Little Melba and Her Big Trombone

By The Horn Book Magazine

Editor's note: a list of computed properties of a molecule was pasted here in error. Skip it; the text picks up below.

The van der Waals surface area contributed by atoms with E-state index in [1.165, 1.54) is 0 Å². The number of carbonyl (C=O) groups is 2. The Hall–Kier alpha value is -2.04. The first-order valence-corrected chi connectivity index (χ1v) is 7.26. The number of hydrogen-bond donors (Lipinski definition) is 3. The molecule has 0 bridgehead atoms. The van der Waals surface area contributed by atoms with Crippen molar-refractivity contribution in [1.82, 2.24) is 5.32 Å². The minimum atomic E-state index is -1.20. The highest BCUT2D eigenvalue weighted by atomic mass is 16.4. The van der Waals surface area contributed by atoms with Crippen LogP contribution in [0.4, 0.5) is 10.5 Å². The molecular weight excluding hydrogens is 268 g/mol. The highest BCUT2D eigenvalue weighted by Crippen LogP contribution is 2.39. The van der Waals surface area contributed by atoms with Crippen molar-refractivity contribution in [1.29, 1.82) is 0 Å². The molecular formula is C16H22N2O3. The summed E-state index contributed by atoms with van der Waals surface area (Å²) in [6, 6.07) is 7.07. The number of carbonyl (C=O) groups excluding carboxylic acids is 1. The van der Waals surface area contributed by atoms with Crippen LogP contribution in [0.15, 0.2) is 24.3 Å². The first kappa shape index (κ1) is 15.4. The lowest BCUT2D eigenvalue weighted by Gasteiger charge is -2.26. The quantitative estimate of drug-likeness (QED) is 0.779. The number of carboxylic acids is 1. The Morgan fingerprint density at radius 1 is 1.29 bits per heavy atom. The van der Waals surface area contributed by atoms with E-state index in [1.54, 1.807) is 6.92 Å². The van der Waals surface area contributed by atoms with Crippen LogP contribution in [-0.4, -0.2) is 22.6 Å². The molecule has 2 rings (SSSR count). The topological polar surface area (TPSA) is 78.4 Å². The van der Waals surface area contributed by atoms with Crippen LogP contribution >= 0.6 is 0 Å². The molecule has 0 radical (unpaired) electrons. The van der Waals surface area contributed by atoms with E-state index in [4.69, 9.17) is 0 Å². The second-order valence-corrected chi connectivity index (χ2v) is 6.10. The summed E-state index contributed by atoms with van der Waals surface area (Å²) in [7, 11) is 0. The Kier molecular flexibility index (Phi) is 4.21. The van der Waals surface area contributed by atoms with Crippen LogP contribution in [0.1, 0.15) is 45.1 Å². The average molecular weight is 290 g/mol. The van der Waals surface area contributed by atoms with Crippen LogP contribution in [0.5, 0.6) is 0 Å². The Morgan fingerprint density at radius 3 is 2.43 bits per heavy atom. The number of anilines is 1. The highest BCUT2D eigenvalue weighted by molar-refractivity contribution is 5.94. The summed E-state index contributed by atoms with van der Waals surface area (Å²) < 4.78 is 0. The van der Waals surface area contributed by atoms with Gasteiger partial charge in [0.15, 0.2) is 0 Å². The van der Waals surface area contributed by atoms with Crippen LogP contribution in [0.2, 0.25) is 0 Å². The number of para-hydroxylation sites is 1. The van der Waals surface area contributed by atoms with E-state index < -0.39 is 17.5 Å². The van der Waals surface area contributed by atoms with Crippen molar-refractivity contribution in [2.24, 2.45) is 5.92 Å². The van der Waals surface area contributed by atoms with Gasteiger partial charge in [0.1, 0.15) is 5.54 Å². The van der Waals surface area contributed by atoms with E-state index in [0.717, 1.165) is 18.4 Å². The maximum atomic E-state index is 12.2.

From the time she was a little girl, Melba Liston loved music, especially the jazz music that surrounded her while she was growing up, first in Kansas City and then in Los Angeles. Given the opportunity to learn to play a musical instrument at age seven, she chose the trombone. It was not a traditional choice for a girl, especially a small girl whose arms weren’t even long enough yet to push out the slide. But Melba wasn’t a traditional girl. She persisted, and with the support of her family and her teachers, she excelled. By age seventeen, she was ready to tour as a member of jazz trumpeter Gerald Wilson’s new band. She played with the greats, including Dizzy Gillespie and Quincy Jones, and was almost always the only woman in the band (except on her tour with Billie Holiday). As a woman, she faced as many barriers and challenges as she did as an African American musician traveling through the mid-twentieth-century South. But Melba was highly sought out, as a band member, session musician, composer, and arranger. Russell-Brown’s account of her subject’s early life is as smooth and stimulating as a Liston trombone solo, and will leave readers wanting to know more about the woman and her music. Morrison’s oil paintings, in his trademark elongated, angular style, perfectly convey the jazz scene and, of course, Melba’s amazing horn.